Several studies have now examined the effects of selective serotonin reuptake inhibitor (SSRI) treatment on brain function in a variety of anxiety disorders including obsessive-compulsive disorder (OCD), posttraumatic stress disorder (PTSD), and social anxiety disorder (social phobia) (SAD). Regional changes in cerebral perfusion following SSRI treatment have been shown for all three disorders. The orbitofrontal cortex (OFC) (OCD), caudate (OCD), medial pre-frontal/cingulate (OCD, SAD, PTSD), temporal (OCD, SAD, PTSD) and, thalamic regions (OCD, SAD) are some of those implicated. Some data also suggests that higher perfusion pre-treatment in the anterior cingulate (PTSD), OFC, caudate (OCD) and antero-lateral temporal region (SAD) predicts subsequent treatment response. This paper further examines the notion of overlap in the neurocircuitry of treatment and indeed treatment response across anxiety disorders with SSRI treatment.
Single photon emission computed tomography (SPECT) using Tc-99 m HMPAO to assess brain perfusion was performed on subjects with OCD, PTSD, and SAD before and after 8 weeks (SAD) and 12 weeks (OCD and PTSD) treatment with the SSRI citalopram. Statistical parametric mapping (SPM) was used to compare scans (pre- vs post-medication, and responders vs non-responders) in the combined group of subjects.
Citalopram treatment resulted in significant deactivation (p = 0.001) for the entire group in the superior (t = 4.78) and anterior (t = 4.04) cingulate, right thalamus (t = 4.66) and left hippocampus (t = 3.96). Deactivation (p = 0.001) within the left precentral (t = 4.26), right mid-frontal (t = 4.03), right inferior frontal (t = 3.99), left prefrontal (3.81) and right precuneus (t= 3.85) was more marked in treatment responders. No pattern of baseline activation distinguished responders from non-responders to subsequent pharmacotherapy.
Although each of the anxiety disorders may be mediated by different neurocircuits, there is some overlap in the functional neuro-anatomy of their response to SSRI treatment. The current data are consistent with previous work demonstrating the importance of limbic circuits in this spectrum of disorders. These play a crucial role in cognitive-affective processing, are innervated by serotonergic neurons, and changes in their activity during serotonergic pharmacotherapy seem crucial.
The diagnosis of vasculitis in the brain remains a quite difficult achievement. To the best of our knowledge, there is no imaging method reported in literature which is capable of reaching to a diagnosis of vasculitis with very high sensitivity.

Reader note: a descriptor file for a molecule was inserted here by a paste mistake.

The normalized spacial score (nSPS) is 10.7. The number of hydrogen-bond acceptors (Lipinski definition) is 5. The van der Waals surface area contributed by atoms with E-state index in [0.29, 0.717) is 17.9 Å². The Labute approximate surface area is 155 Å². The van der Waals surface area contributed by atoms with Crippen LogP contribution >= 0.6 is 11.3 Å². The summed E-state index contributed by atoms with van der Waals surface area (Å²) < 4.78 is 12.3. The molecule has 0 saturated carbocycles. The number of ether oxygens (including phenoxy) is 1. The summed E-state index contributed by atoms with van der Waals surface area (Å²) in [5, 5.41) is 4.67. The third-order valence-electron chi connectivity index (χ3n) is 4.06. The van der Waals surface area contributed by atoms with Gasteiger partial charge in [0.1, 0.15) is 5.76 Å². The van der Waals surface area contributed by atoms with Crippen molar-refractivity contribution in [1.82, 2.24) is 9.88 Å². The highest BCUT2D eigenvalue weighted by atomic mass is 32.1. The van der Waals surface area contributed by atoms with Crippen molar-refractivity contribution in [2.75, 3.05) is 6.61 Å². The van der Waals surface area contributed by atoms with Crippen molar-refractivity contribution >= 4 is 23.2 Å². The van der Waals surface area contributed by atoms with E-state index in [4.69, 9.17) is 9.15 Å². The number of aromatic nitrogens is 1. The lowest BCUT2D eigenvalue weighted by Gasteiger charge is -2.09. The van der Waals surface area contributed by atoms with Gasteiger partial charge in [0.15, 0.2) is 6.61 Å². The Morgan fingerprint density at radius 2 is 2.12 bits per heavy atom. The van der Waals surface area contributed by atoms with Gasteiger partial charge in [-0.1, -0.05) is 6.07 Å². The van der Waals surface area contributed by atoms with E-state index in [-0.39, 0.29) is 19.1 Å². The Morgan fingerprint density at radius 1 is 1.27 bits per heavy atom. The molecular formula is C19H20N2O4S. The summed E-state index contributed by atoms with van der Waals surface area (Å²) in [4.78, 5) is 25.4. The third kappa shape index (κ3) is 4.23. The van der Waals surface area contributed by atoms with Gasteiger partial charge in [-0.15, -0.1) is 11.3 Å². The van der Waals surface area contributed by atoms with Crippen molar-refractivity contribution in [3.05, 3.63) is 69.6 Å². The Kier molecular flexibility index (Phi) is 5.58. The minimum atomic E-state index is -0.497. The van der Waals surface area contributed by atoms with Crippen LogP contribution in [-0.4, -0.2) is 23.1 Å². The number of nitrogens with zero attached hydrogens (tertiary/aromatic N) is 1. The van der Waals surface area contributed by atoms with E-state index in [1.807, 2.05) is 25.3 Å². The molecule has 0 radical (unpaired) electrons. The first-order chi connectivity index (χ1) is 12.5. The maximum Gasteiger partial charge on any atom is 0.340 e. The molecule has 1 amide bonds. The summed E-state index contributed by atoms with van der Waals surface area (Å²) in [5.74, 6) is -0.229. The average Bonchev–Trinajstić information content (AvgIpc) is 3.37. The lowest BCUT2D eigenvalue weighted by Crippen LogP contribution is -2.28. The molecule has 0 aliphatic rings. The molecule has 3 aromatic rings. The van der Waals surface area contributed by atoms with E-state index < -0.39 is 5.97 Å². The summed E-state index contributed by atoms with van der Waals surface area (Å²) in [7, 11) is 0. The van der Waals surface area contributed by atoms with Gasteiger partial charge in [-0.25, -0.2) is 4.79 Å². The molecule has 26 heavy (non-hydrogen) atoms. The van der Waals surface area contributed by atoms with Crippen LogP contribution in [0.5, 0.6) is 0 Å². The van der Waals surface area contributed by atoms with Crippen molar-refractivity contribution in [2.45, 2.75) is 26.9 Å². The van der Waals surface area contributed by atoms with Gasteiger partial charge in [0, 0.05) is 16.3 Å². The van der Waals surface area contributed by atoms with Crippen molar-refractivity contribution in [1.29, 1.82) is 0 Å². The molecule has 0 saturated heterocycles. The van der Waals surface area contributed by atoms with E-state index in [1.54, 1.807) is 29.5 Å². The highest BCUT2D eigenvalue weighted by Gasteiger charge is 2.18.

The aim of this study was to determine whether perfusion brain single photon emission computed tomography (SPECT) can be usefully employed in monitoring the treatment of vasculitis, allowing treating only potentially responder patients and avoiding the side effects on patients who do not respond.
Materials and Methods:
Twenty patients (two males and 18 females) suffering from systemic lupus erythematosus (SLE; n = 5), Behcet's disease (BD; n = 5), undifferentiated vasculitis (UV; n = 5), and Sjogren's syndrome (SS; n = 5) were included in the study. All patients underwent a wide neurological anamnestic investigation, a complete objective neurological examination and SPECT of the brain with 99mTc-hexamethyl-propylene-aminoxime (HMPAO). The brain SPECT was then repeated after appropriate medical treatment. The neurological and neuropsychiatric follow-up was performed at 6 months after the start of the treatment.
Overall, the differences between the scintigraphic results obtained after and before the medical treatment indicated a statistically significant increase of the cerebral perfusion (CP). In 19 out of 200 regions of interest (ROI) studied, the difference between pre- and post treatment percentages had negative sign, indicating a worsening of CP. This latter event has occurred six times (five in the same patients) in the UV, 10 times (eight in the same patients) in the SLE, never in BD, and three times (two in the same patient) in the SS.
The reported results seem to indicate the possibility of identifying, by the means of a brain SPECT, responder and nonresponder (unchanged or worsened CP) patients, affected by autoimmune vasculitis, to the therapy.
Autoimmune vasculitis; brain perfusion; central nervous system; HMPAO; SPECT; therapy
The study serves to optimise conditions for multi-pinhole SPECT small animal imaging of 123I- and 99mTc-labelled radiopharmaceuticals with different distributions in murine heart and brain and to investigate detection and dose range thresholds for verification of differences in tracer uptake.
A Triad 88/Trionix system with three 6-pinhole collimators was used for investigation of dose requirements for imaging of the dopamine D2 receptor ligand [123I]IBZM and the cerebral perfusion tracer [99mTc]HMPAO (1.2–0.4 MBq/g body weight) in healthy mice. The fatty acid [123I]IPPA (0.94 ± 0.05 MBq/g body weight) and the perfusion tracer [99mTc]sestamibi (3.8 ± 0.45 MBq/g body weight) were applied to cardiomyopathic mice overexpressing the prostaglandin EP3 receptor.